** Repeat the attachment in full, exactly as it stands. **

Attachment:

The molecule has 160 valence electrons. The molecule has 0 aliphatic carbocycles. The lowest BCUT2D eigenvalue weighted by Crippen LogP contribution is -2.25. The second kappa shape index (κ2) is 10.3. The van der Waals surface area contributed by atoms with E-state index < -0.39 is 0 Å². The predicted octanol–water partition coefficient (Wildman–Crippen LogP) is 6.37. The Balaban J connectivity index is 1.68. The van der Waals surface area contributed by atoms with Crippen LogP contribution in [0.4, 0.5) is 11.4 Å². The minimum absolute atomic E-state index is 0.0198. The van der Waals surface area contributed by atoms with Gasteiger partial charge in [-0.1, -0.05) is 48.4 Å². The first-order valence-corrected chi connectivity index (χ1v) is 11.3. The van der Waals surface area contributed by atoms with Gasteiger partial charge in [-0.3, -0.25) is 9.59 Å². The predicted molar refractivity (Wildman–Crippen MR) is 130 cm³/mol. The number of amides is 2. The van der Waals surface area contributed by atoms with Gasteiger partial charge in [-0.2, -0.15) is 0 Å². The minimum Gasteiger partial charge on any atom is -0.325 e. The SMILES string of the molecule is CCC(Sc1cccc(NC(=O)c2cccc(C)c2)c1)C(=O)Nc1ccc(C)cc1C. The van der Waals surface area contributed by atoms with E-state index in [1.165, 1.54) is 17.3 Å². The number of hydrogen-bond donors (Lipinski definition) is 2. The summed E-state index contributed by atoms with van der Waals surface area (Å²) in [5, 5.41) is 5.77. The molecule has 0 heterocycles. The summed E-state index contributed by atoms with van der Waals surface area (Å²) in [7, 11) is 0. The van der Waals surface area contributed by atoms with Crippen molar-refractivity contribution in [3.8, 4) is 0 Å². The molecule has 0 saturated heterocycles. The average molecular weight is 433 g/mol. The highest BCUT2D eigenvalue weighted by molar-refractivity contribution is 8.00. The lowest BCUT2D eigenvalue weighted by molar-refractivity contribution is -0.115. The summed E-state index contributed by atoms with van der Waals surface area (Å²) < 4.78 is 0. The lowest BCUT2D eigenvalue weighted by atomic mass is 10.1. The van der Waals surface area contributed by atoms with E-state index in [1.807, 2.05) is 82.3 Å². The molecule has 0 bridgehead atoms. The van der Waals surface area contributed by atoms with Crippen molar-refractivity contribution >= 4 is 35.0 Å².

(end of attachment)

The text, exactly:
The molecule has 160 valence electrons. The molecule has 0 aliphatic carbocycles. The lowest BCUT2D eigenvalue weighted by Crippen LogP contribution is -2.25. The second kappa shape index (κ2) is 10.3. The van der Waals surface area contributed by atoms with E-state index < -0.39 is 0 Å². The predicted octanol–water partition coefficient (Wildman–Crippen LogP) is 6.37. The Balaban J connectivity index is 1.68. The van der Waals surface area contributed by atoms with Crippen LogP contribution in [0.4, 0.5) is 11.4 Å². The minimum absolute atomic E-state index is 0.0198. The van der Waals surface area contributed by atoms with Gasteiger partial charge in [-0.1, -0.05) is 48.4 Å². The first-order valence-corrected chi connectivity index (χ1v) is 11.3. The van der Waals surface area contributed by atoms with Gasteiger partial charge in [-0.3, -0.25) is 9.59 Å². The predicted molar refractivity (Wildman–Crippen MR) is 130 cm³/mol. The number of amides is 2. The van der Waals surface area contributed by atoms with Gasteiger partial charge in [-0.2, -0.15) is 0 Å². The minimum Gasteiger partial charge on any atom is -0.325 e. The SMILES string of the molecule is CCC(Sc1cccc(NC(=O)c2cccc(C)c2)c1)C(=O)Nc1ccc(C)cc1C. The van der Waals surface area contributed by atoms with E-state index in [1.165, 1.54) is 17.3 Å². The number of hydrogen-bond donors (Lipinski definition) is 2. The summed E-state index contributed by atoms with van der Waals surface area (Å²) in [5, 5.41) is 5.77. The molecule has 0 heterocycles. The summed E-state index contributed by atoms with van der Waals surface area (Å²) in [7, 11) is 0. The van der Waals surface area contributed by atoms with Crippen molar-refractivity contribution in [3.8, 4) is 0 Å². The molecule has 0 saturated heterocycles. The average molecular weight is 433 g/mol. The highest BCUT2D eigenvalue weighted by molar-refractivity contribution is 8.00. The lowest BCUT2D eigenvalue weighted by molar-refractivity contribution is -0.115. The summed E-state index contributed by atoms with van der Waals surface area (Å²) < 4.78 is 0. The lowest BCUT2D eigenvalue weighted by atomic mass is 10.1. The van der Waals surface area contributed by atoms with E-state index in [1.807, 2.05) is 82.3 Å². The molecule has 0 bridgehead atoms. The van der Waals surface area contributed by atoms with Crippen molar-refractivity contribution >= 4 is 35.0 Å².